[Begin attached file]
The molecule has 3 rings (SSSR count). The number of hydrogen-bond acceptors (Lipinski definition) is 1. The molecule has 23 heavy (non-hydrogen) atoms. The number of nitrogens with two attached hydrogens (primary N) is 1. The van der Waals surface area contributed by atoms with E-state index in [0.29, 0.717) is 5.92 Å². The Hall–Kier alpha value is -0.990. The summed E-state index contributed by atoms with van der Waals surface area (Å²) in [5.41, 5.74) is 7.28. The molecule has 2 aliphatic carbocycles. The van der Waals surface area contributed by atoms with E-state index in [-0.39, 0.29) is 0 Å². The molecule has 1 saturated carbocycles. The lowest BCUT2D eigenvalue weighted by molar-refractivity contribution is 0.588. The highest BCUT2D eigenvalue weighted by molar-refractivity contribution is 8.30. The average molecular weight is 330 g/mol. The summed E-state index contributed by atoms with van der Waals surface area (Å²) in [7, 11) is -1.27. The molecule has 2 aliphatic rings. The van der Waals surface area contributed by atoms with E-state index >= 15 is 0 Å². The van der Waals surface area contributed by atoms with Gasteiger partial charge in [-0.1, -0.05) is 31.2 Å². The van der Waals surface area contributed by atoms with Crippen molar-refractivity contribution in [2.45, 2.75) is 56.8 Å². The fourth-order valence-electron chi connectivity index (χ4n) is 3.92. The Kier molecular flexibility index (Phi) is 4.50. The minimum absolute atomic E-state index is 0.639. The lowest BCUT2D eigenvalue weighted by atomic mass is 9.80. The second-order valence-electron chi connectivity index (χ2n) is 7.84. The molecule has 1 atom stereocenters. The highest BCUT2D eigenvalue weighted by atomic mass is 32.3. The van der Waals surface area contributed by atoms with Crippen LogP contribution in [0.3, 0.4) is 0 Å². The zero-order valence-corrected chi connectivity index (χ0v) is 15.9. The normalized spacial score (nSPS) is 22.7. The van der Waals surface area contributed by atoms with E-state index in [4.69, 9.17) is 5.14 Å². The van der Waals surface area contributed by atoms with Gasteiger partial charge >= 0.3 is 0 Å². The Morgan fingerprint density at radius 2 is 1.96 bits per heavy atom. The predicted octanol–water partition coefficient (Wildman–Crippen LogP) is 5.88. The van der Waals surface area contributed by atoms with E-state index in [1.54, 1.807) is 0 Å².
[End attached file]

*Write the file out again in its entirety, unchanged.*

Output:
The molecule has 3 rings (SSSR count). The number of hydrogen-bond acceptors (Lipinski definition) is 1. The molecule has 23 heavy (non-hydrogen) atoms. The number of nitrogens with two attached hydrogens (primary N) is 1. The van der Waals surface area contributed by atoms with E-state index in [0.29, 0.717) is 5.92 Å². The Hall–Kier alpha value is -0.990. The summed E-state index contributed by atoms with van der Waals surface area (Å²) in [5.41, 5.74) is 7.28. The molecule has 2 aliphatic carbocycles. The van der Waals surface area contributed by atoms with E-state index in [-0.39, 0.29) is 0 Å². The molecule has 1 saturated carbocycles. The lowest BCUT2D eigenvalue weighted by molar-refractivity contribution is 0.588. The highest BCUT2D eigenvalue weighted by molar-refractivity contribution is 8.30. The average molecular weight is 330 g/mol. The summed E-state index contributed by atoms with van der Waals surface area (Å²) in [7, 11) is -1.27. The molecule has 2 aliphatic rings. The van der Waals surface area contributed by atoms with E-state index >= 15 is 0 Å². The van der Waals surface area contributed by atoms with Gasteiger partial charge in [-0.1, -0.05) is 31.2 Å². The van der Waals surface area contributed by atoms with Crippen molar-refractivity contribution in [2.45, 2.75) is 56.8 Å². The fourth-order valence-electron chi connectivity index (χ4n) is 3.92. The Kier molecular flexibility index (Phi) is 4.50. The minimum absolute atomic E-state index is 0.639. The lowest BCUT2D eigenvalue weighted by atomic mass is 9.80. The second-order valence-electron chi connectivity index (χ2n) is 7.84. The molecule has 1 atom stereocenters. The highest BCUT2D eigenvalue weighted by atomic mass is 32.3. The van der Waals surface area contributed by atoms with Crippen LogP contribution in [0.3, 0.4) is 0 Å². The zero-order valence-corrected chi connectivity index (χ0v) is 15.9. The normalized spacial score (nSPS) is 22.7. The van der Waals surface area contributed by atoms with E-state index in [4.69, 9.17) is 5.14 Å². The van der Waals surface area contributed by atoms with Gasteiger partial charge >= 0.3 is 0 Å². The Morgan fingerprint density at radius 2 is 1.96 bits per heavy atom. The predicted octanol–water partition coefficient (Wildman–Crippen LogP) is 5.88. The van der Waals surface area contributed by atoms with E-state index in [1.54, 1.807) is 0 Å².